|Listed||October 28, 1998|
|Description||A small-to medium-sized yellowish to olive-brown, gill-breathing, freshwater snail.|
|Habitat||Hard substrates in strong currents of riffles and shoals of rivers and streams.|
|Food||Grazes on algae on rocks.|
|Reproduction||Lays eggs on rocks.|
|Threats||Habitat destruction by impoundment, and pollution by siltation, nutrients, and other chemicals.|
The Leptoxis taeniata, (painted rocksnail) is a small to medium snail about 0.8 in (2 cm) in length, and subglobose to oval in shape. The aperture is broadly ovate, and rounded anteriorly. Coloration varies from yellowish to olive-brown, and usually with four dark bands. Some shells may not have bands and some have the bands broken into squares or oblongs. All of the rocksnails that historically inhabited the Mobil River Basin had broadly rounded apertures, oval shaped shells, and variable coloration. Although the various species were distinguished by relative sizes, coloration patterns, and ornamentation, identification could be confusing. However, the painted rocksnail is the only known survivor of the 15 rocksnail species that were historically known from the Coosa River drainage.
The painted rocksnail is known to graze on algae found on rocks. In addition, the painted rocksnail lays its eggs on rocks in order to reproduce.
Painted snails are found attached to cobble, gravel, or other hard substrates in the strong currents of riffles and shoals of rivers and streams. Adult rocksnails move very little, and females probably glue their eggs to stones in the same habitat.
The painted rocksnail had the largest range of any rocksnail in the Mobile River Basin. It was historically known from the Coosa River and tributaries from the northeastern corner of St. Clair County, Alabama, downstream into the mainstem of the Alabama River to Claiborne, Monroe County, Alabama, and the Cahaba River below the Fall Line in Perry and Dallas Counties, Alabama. Surveys by Service biologists and others in the Cahaba River, unimpounded portions of the Alabama River, and a number of free-flowing Coosa River tributaries have located only three localized Coosa River drainage populations.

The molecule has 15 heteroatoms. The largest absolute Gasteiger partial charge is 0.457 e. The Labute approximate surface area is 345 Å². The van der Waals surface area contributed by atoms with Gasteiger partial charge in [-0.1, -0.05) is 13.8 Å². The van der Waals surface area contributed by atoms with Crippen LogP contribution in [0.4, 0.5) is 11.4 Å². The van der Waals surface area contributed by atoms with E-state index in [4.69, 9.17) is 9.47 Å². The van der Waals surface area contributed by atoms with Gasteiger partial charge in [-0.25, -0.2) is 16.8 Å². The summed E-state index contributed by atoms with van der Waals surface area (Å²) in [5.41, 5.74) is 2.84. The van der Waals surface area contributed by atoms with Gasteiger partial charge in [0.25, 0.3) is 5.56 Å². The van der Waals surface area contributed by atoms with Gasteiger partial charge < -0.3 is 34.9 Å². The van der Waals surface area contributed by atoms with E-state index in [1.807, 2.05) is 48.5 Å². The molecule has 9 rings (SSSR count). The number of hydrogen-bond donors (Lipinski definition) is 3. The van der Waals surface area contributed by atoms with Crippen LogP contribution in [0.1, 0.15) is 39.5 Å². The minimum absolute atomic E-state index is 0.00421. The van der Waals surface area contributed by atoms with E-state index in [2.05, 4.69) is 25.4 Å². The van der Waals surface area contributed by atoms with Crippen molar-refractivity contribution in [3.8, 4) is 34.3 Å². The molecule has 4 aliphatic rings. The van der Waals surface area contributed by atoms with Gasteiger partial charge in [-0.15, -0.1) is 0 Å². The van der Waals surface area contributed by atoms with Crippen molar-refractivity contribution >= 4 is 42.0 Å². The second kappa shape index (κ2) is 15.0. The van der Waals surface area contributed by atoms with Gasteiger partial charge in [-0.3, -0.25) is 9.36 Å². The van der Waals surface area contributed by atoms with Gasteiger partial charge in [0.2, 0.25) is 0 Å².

The painted rocksnail is currently known from the lower reaches of three Coosa River tributaries— Choccolocco Creek, Talladega County; Buxahatchee Creek, Shelby County; and Ohatchee Creek, Calhoun County, Alabama.
The painted rocksnail has lost more than 90% of its historical range because of habitat destruction caused by impoundment, and pollution by siltation and chemicals associated with coal mining and land-use practices. It is now known from only three distinct drainage localities. Extant populations and colonies of these three species are localized, isolated, and are vulnerable to water quality degradation, future human activities that would degrade their habitats, and random catastrophic events.
Conservation and Recovery
The painted rocksnail only survives in three small, isolated, critical habitats. These are tributaries of the Coosa River: Choccolocco Creek, Buxahatchee Creek, and Ohatchee Creek. It is crucial that its few critical habitats are protected from any proposed impoundment, and from pollution associated with coal mining, agricultural land-use, or other sources. The surviving populations of the painted rocksnail should be monitored, and research undertaken into its biology and ecological needs, including work on its propagation. If suitable habitat can be found, additional populations should be established.
U. S. Fish and Wildlife Service
Jackson Ecological Services Field Office
6578 Dogwood View Parkway, Suite A
Jackson, Mississippi 39213-7856
Telephone: (601) 965-4900
U. S. Fish and Wildlife Service
Regional Office, Division of Endangered Species
1875 Century Blvd., Suite 200
Atlanta, Georgia 30345
U.S. Fish and Wildlife Service. 28 October 1998. "Endangered and Threatened Wildlife and Plants; Endangered Status for Three Aquatic Snails, and Threatened Status for Three Aquatic Snails in the Mobile River Basin of Alabama." Federal Register 63(208):57610-57620.